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EMC’s top executive on Monday laid out his company’s vision for cloud computing, calling storage a primary driver and virtualization the key technology of cloud adoption while emphasizing the importance of working with partners, even other storage vendors.
Joe Tucci, EMC chairman and CEO, used his EMC World keynote to address how the increasing amounts of data stored, and the complexity of storing it, will require customers adopt cloud computing to make that data readily accessible.
That storage complexity is why the time for cloud computing has come, Tucci said.
Currently, customers spend an average of 72 percent of their IT dollars on maintaining their current infrastructures, and only 28 percent on innovation. And of that 28 percent, part is spent on tying innovation to existing technology, Tucci said.
“Your are managing a lot more with the same or fewer resources,” he said.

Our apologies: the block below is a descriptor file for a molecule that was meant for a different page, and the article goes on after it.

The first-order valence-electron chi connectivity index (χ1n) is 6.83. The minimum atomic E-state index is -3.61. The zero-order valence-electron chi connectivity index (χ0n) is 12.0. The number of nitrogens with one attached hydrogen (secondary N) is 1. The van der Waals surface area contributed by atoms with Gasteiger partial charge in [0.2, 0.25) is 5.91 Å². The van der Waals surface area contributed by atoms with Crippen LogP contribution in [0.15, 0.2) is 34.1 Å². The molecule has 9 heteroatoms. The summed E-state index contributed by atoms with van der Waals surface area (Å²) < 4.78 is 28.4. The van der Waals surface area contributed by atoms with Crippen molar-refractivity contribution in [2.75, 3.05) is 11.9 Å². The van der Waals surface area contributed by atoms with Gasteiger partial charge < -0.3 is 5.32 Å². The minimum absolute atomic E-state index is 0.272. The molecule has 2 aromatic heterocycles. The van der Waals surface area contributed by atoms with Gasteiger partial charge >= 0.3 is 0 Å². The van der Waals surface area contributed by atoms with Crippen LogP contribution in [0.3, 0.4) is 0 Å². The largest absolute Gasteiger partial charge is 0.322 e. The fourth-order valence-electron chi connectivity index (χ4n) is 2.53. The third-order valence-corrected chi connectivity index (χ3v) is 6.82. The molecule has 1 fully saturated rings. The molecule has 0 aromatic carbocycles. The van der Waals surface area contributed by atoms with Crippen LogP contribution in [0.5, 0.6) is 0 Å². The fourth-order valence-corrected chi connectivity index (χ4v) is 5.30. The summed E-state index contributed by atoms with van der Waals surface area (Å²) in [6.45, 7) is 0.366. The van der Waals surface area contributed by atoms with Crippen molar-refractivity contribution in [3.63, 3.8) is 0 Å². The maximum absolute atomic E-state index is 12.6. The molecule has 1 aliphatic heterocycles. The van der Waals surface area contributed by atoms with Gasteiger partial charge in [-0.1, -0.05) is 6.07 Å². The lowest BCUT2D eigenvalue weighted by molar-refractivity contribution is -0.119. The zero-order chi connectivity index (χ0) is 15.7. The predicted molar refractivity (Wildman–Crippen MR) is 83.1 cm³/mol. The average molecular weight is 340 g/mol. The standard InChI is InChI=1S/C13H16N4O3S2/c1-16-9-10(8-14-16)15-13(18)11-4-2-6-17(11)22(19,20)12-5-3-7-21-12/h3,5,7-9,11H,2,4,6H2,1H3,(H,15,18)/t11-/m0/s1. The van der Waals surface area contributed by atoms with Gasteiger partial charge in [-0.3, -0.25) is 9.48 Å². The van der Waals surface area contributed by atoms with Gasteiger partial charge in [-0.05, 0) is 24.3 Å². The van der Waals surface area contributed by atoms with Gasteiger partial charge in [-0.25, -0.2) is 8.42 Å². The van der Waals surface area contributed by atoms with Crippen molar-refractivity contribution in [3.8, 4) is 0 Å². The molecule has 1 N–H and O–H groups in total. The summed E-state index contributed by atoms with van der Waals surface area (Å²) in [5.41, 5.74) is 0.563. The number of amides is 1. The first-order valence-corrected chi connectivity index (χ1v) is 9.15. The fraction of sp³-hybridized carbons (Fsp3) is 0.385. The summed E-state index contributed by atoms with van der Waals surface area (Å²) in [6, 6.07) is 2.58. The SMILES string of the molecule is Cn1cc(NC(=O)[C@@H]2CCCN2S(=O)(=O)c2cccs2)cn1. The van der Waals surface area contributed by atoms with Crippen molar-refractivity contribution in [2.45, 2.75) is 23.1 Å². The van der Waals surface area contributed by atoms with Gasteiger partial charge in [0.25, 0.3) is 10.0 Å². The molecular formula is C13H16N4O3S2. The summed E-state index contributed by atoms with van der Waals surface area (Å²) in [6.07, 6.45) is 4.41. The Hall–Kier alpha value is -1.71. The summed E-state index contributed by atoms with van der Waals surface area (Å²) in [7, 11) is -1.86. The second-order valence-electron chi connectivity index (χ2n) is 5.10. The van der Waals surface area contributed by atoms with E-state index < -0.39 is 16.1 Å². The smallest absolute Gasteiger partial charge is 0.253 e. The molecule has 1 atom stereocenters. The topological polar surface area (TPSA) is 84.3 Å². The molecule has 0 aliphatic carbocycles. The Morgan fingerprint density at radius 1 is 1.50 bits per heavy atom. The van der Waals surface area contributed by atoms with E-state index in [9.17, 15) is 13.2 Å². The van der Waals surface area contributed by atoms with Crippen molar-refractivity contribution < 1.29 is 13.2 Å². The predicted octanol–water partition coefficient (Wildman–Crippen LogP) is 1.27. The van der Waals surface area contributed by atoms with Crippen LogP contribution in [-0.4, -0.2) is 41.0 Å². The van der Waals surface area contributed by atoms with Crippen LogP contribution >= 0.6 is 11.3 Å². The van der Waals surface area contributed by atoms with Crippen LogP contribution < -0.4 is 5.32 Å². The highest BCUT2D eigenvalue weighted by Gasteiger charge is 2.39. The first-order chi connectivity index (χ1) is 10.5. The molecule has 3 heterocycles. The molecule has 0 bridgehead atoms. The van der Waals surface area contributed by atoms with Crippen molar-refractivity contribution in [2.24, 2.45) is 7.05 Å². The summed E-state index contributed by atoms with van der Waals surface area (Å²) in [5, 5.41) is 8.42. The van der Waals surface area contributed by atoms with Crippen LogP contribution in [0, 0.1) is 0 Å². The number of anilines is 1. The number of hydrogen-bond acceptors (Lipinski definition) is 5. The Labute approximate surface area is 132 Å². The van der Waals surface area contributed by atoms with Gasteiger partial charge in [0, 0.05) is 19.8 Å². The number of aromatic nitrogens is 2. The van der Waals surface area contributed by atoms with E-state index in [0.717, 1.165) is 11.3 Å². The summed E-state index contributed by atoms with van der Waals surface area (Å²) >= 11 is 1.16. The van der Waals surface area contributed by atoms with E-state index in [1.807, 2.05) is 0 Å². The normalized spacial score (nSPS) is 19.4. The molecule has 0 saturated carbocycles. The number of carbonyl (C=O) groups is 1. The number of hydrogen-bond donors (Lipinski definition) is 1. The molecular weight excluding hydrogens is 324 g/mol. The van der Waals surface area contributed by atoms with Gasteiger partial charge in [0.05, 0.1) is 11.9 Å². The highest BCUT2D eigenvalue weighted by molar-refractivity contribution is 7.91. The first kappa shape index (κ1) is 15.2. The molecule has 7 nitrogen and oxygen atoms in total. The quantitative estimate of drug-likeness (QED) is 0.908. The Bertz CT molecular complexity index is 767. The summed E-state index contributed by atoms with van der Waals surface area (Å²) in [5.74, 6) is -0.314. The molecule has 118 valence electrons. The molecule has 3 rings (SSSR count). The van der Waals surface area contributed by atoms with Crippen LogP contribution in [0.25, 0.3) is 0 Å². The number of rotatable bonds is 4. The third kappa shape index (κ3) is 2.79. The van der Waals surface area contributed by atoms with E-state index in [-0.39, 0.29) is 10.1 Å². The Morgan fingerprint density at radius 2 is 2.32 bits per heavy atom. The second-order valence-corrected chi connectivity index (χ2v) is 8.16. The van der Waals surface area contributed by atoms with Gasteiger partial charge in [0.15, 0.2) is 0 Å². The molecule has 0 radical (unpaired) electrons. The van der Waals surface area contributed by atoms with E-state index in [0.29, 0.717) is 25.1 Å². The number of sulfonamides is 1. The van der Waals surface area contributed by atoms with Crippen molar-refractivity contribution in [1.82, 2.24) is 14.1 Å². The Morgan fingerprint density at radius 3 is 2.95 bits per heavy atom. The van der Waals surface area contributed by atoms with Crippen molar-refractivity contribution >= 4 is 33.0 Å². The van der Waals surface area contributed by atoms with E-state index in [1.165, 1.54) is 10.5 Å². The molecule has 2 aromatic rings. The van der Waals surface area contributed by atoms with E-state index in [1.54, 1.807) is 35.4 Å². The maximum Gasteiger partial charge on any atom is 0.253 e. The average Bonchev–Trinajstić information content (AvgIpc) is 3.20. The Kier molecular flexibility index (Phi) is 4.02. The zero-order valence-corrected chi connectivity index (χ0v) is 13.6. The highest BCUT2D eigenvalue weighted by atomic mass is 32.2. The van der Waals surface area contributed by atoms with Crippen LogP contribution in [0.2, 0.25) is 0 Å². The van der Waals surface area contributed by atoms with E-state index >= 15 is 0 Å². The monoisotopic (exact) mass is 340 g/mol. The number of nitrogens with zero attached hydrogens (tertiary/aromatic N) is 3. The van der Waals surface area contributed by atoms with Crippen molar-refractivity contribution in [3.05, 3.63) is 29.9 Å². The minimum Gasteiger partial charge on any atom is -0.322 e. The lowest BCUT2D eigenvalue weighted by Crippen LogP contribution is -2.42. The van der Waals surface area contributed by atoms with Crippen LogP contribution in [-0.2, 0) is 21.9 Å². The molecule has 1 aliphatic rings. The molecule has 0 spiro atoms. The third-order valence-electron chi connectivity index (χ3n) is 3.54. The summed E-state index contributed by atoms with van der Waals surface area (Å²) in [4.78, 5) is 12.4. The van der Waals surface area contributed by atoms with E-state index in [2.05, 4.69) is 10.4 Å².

At the same time, however, the amount of data stored is booming. Tucci, citing a new IDC white paper, said the amount of data being generated per year was only 0.8 zetabytes in 2001, but will reach 35.2 zetabytes by 2020. A zetabyte is about 1 trillion GB of data.
That data is coming from such areas as mobile video and medical imaging, Tucci said. For instance, in the medical space, MRI machines are taking more slices of data with more detail than ever, and an increasingly large number of people will have their DNA sequenced for personal healthcare, he said.
“Obviously, we need a new approach ... Enter the cloud,” he said.
Data centers today are incredibly reliable, scalable, and secure, but have multiple incompatible architectures including mainframes, Unix, PCs, Windows, and Linux, and applications typically grab their own storage, server, and networking infrastructure, Tucci said.
But what customers are demanding is a dynamic, cost-efficient, flexible, and on-demand way to use those resources, which can be done using cloud-based infrastructures, Tucci said.
“We are going to take the best of both worlds and bring them together with no sacrifices,” he said.
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